How to revive a succulent in 6 easy steps

These 6 easy solutions for reviving a succulent will soon get it back to looking its best

Mini succulents in pots
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If you're researching how to revive a succulent, the good news is that even if your favorite plant has seen better days, all is not necessarily lost. With the right advice, you can revitalize your plant and get it growing well again. 

Succulents are favored by many houseplant growers thanks to their varied shapes, pretty foliage, and easy-going nature. The fact that succulents are so resilient makes them excellent easy indoor plants for beginners. 

However, learning how to care for succulents does involve some specific techniques, and these plants can begin to suffer if they aren't looked after correctly. If your succulent is looking sickly, with leaves that are shriveled, discolored or drooping, there are some simple steps you can take to revive it.  

A variety of potted succulents

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How to revive a succulent in 6 easy steps

If your indoor succulent isn't looking its best, here are 6 top tips for nursing it back to health.

1. Diagnose the problem

The first step towards reviving your succulent is determining what's wrong with it. Zeeshan Haider, CEO and founder of, advises that 'the primary factors to consider include the health of the soil, the amount of light and the amount of water the plant is receiving.'  

It's a good idea to pay attention to water levels in the soil, too. If the leaves of your succulent begin to look shriveled rather than plump, then it's likely it is dehydrated. On the other hand, if your succulent leaves begin to look droopy it may have been overwatered.

succulents growing in pots in a garden

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Zeeshan Haider
Zeeshan Haider

Zeeshan Haider is the CEO and founder of Greenery Enthusiast, a blog that provides advice and buying guides on the best gardening machinery and tools. 

2. Adjust watering levels

Incorrect watering is more often than not the reason why a plant in your succulent garden begins ailing, so knowing when to water succulents is vital. 

Using the simple finger test is a good place to start, by inserting your finger into the soil. If your finger is dry then it's best to top up the water supply. If it is even slightly damp then it's best to leave it another day.

Underwatering is a less common problem with succulents, although it does happen. If you pick up the plant pot and it's very light, you probably need to water the plant. 

However, succulents are drought-tolerant plants, so you don't need to water them very often. Water succulents when the soil is dry to the touch and make sure not to overwater or the plant can rot. Most succulents can easily go two to three weeks without watering, especially in winter.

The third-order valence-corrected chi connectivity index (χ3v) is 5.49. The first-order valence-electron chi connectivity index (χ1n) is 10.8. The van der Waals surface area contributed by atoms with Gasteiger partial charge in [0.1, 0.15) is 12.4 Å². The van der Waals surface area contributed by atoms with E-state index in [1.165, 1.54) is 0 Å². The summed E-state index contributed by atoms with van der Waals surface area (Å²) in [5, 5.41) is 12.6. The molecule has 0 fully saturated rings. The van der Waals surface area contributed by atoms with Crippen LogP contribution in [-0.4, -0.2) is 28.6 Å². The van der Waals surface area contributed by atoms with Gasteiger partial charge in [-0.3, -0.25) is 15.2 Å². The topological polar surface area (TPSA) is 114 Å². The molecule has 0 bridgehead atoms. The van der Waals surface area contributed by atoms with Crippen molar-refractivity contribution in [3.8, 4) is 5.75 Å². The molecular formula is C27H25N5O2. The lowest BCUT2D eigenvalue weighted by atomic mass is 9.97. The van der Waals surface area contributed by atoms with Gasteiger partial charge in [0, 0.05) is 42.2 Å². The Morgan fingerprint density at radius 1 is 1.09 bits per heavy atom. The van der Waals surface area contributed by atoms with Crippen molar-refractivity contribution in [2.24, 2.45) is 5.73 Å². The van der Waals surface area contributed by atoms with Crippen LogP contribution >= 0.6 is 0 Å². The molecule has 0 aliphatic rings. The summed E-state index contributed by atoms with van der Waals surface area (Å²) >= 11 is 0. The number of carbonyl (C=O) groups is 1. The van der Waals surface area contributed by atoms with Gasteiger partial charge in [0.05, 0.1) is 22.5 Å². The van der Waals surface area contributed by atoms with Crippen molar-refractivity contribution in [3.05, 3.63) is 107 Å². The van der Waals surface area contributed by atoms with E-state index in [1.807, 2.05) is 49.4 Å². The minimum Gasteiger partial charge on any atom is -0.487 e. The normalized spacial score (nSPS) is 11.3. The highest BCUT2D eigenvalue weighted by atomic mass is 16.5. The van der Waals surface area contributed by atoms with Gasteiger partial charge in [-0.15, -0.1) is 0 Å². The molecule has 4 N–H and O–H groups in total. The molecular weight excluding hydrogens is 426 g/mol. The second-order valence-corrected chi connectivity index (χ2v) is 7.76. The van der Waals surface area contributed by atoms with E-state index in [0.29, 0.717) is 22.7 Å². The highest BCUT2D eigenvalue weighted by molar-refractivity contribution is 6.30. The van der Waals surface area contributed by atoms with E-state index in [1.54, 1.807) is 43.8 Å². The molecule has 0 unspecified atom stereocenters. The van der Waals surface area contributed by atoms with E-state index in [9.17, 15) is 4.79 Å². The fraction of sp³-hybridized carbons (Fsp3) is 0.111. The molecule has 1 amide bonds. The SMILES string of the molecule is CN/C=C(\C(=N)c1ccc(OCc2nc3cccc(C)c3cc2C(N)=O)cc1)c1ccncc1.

Sempervivum in pot

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3. Move your succulent to a new location

Although succulents are generally low-maintenance indoor plants, they can suffer from a lack of light. Zeeshan Haider says that 'succulents require plenty of indirect sunlight and should be exposed to sunlight for at least six hours a day.' 

If your plant is in the shade, move it to a bright window sill and you should see it start to improve.

A range of succulents in pots

(Image credit: Getty/Evgeniia Siiankovskaia)

4. Give your succulent a new pot

Sometimes the issue is that your succulent has outgrown its container and needs repotting. When a succulent outgrows its pot the roots will begin to grow through the holes in the drainage pot and tangle. The plant may eventually go into shock if it is left root bound for too long.

Another telltale sign of when it's time to repot a succulent is when a plant is so big for its pot that it topples over.

5. Fertilize the soil

Like all indoor plants, succulents occasionally need fertilizing. Zeeshan Haider recommends fertilizing succulents every three months, and choosing a succulent-specific fertilizer (which can be bought on Amazon)

woman's hands holding baby succulent plant

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6. Inspect the plant for pests

Finally, make sure your succulent isn't suffering from pests. Watch out for small white and brown marks on the leaves, as these can be signs of scale, aphids, or mealy bugs. All three can be removed using insecticidal soap [available from Amazon].

aloe vera plant in pot

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Can a succulent repair itself?

Yes, a succulent can repair itself provided you figure out what the problem is. If you provide your succulent with the proper light, water and fertilizer, it should be able to recover. Give your succulent a good few weeks to recover and you should see an improvement. 

Learning how to care for and revive succulents could not be simpler. The good news is once you've cracked how to revive a succulent, these tips can be used as a starting point if any of your other houseplants start to show signs of ailing. These stylish plants are so easy to look after that, given time, they will sometimes even revive themselves. All the more reason to add them to your plant collection.

Anna K. Cottrell is now a freelance writer, having previously been a Content Editor for Future's homes titles. She writes about interior design, property, and gardening. On H&G, she specialized in writing about property – buying, selling, renting – sustainability and eco issues.